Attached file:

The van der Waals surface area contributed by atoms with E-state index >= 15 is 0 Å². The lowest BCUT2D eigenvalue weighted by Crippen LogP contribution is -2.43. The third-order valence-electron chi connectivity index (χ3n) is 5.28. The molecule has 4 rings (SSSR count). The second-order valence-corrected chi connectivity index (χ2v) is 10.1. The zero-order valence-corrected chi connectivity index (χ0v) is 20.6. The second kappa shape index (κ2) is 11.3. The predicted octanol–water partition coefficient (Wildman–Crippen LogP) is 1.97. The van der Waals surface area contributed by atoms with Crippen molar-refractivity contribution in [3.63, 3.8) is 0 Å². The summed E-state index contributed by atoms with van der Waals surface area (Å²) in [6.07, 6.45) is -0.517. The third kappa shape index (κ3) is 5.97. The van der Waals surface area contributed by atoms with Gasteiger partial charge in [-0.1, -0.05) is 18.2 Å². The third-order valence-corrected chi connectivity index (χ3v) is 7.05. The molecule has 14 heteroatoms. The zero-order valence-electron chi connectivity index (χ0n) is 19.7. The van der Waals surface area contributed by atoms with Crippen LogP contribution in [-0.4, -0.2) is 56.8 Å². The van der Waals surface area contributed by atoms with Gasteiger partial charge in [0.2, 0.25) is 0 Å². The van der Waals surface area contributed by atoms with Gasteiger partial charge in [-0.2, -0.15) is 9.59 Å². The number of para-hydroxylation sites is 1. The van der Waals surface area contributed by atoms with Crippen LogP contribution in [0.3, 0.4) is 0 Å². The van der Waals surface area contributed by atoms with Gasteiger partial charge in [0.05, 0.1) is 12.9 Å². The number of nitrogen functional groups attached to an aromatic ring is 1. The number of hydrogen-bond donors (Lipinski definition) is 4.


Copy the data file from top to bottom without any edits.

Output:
The van der Waals surface area contributed by atoms with E-state index >= 15 is 0 Å². The lowest BCUT2D eigenvalue weighted by Crippen LogP contribution is -2.43. The third-order valence-electron chi connectivity index (χ3n) is 5.28. The molecule has 4 rings (SSSR count). The second-order valence-corrected chi connectivity index (χ2v) is 10.1. The zero-order valence-corrected chi connectivity index (χ0v) is 20.6. The second kappa shape index (κ2) is 11.3. The predicted octanol–water partition coefficient (Wildman–Crippen LogP) is 1.97. The van der Waals surface area contributed by atoms with Crippen molar-refractivity contribution in [3.63, 3.8) is 0 Å². The summed E-state index contributed by atoms with van der Waals surface area (Å²) in [6.07, 6.45) is -0.517. The third kappa shape index (κ3) is 5.97. The van der Waals surface area contributed by atoms with Gasteiger partial charge in [-0.1, -0.05) is 18.2 Å². The third-order valence-corrected chi connectivity index (χ3v) is 7.05. The molecule has 14 heteroatoms. The zero-order valence-electron chi connectivity index (χ0n) is 19.7. The van der Waals surface area contributed by atoms with Crippen LogP contribution in [-0.4, -0.2) is 56.8 Å². The van der Waals surface area contributed by atoms with Gasteiger partial charge in [0.2, 0.25) is 0 Å². The van der Waals surface area contributed by atoms with Gasteiger partial charge in [-0.2, -0.15) is 9.59 Å². The number of para-hydroxylation sites is 1. The van der Waals surface area contributed by atoms with Crippen LogP contribution in [0.3, 0.4) is 0 Å². The van der Waals surface area contributed by atoms with Gasteiger partial charge in [0.05, 0.1) is 12.9 Å². The number of nitrogen functional groups attached to an aromatic ring is 1. The number of hydrogen-bond donors (Lipinski definition) is 4.